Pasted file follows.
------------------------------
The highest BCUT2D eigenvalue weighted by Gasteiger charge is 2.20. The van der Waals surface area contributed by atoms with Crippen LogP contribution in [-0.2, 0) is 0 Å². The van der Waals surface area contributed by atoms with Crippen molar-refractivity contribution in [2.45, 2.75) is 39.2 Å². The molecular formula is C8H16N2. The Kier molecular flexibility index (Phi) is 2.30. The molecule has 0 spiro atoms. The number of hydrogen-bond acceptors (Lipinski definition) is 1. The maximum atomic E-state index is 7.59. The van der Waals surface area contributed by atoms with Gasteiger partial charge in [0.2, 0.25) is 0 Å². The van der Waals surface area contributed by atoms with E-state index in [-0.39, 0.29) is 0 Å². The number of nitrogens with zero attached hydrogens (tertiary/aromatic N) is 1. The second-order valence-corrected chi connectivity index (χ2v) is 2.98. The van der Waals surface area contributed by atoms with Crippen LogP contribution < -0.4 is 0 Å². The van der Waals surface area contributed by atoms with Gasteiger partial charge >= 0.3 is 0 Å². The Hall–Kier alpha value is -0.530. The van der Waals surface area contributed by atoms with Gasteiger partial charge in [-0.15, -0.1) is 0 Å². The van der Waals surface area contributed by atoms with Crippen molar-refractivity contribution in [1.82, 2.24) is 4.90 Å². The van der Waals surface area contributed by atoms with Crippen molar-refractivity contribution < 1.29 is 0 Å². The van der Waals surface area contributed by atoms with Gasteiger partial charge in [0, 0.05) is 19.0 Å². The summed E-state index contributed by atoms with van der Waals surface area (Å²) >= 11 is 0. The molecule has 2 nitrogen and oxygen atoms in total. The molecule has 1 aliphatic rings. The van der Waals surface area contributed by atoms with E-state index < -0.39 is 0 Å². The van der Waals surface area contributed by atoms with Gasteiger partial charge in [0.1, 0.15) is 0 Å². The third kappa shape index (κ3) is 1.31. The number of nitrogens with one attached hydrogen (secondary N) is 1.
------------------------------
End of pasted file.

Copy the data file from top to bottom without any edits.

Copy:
The highest BCUT2D eigenvalue weighted by Gasteiger charge is 2.20. The van der Waals surface area contributed by atoms with Crippen LogP contribution in [-0.2, 0) is 0 Å². The van der Waals surface area contributed by atoms with Crippen molar-refractivity contribution in [2.45, 2.75) is 39.2 Å². The molecular formula is C8H16N2. The Kier molecular flexibility index (Phi) is 2.30. The molecule has 0 spiro atoms. The number of hydrogen-bond acceptors (Lipinski definition) is 1. The maximum atomic E-state index is 7.59. The van der Waals surface area contributed by atoms with Gasteiger partial charge in [0.2, 0.25) is 0 Å². The van der Waals surface area contributed by atoms with E-state index in [-0.39, 0.29) is 0 Å². The number of nitrogens with zero attached hydrogens (tertiary/aromatic N) is 1. The second-order valence-corrected chi connectivity index (χ2v) is 2.98. The van der Waals surface area contributed by atoms with Crippen LogP contribution < -0.4 is 0 Å². The van der Waals surface area contributed by atoms with Gasteiger partial charge >= 0.3 is 0 Å². The Hall–Kier alpha value is -0.530. The van der Waals surface area contributed by atoms with Gasteiger partial charge in [-0.15, -0.1) is 0 Å². The van der Waals surface area contributed by atoms with Crippen molar-refractivity contribution in [1.82, 2.24) is 4.90 Å². The van der Waals surface area contributed by atoms with Crippen molar-refractivity contribution < 1.29 is 0 Å². The van der Waals surface area contributed by atoms with Gasteiger partial charge in [0, 0.05) is 19.0 Å². The summed E-state index contributed by atoms with van der Waals surface area (Å²) >= 11 is 0. The molecule has 2 nitrogen and oxygen atoms in total. The molecule has 1 aliphatic rings. The van der Waals surface area contributed by atoms with E-state index < -0.39 is 0 Å². The van der Waals surface area contributed by atoms with Gasteiger partial charge in [0.1, 0.15) is 0 Å². The third kappa shape index (κ3) is 1.31. The number of nitrogens with one attached hydrogen (secondary N) is 1.